a Learning Operative Organization
J. J.J. Kasvi, I. Kari, M. Vartiainen, A. Pulkkis & L. Repokari Helsinki University of Technology Laboratory of Work Psychology and Leadership
In order to strive in the ever tougher markets, operative organizations require new information tools and procedures to expand individual and organizational competencies of their employees. In addition to managing the operative knowledge, such systems should support creation, collection and refining of knowledge from within the organization. After all, the operative personnel are the hands-on experts with experience based tacit knowledge that would benefit the whole organization if externalized and distributed properly.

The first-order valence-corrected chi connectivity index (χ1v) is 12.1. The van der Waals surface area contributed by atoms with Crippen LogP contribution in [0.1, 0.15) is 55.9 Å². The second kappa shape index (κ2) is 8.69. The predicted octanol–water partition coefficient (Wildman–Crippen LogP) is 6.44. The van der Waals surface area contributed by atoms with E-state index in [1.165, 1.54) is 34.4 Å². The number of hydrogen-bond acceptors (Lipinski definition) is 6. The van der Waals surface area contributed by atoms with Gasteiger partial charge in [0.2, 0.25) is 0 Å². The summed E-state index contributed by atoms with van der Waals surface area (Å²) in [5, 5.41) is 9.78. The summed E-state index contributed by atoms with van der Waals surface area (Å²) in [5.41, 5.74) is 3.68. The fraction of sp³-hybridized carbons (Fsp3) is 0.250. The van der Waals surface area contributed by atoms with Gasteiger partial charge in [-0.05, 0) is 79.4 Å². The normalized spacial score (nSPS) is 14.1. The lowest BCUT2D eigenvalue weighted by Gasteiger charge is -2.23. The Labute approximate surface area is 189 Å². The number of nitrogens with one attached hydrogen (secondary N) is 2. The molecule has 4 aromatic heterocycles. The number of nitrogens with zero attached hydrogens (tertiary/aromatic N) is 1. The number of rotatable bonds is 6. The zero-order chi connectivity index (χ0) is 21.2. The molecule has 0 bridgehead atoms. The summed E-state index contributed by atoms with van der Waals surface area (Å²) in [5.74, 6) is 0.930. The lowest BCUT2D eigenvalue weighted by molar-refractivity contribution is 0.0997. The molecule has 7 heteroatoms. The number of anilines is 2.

But, as there are different approaches to work system design, different approaches to support these work systems are also being called for. This discussion will be based on reflections on two case studies conducted at two Finnish assembly lines producing similar products with similar technologies, but with radically different work system design approaches.
At the moment, there are two prevalent work system design and management approaches: The lean and the anthropocentric work system design concept. Both stress co-operation, distributed decision making and innovative working style throughout the organization. But there are differences, too.
Work systems are adaptive, flexible and expansive if they have a certain amount of over-capacity, that is, redundancy (e.g. Emery 1993). Our two work system design approaches seek redundancy from different sources: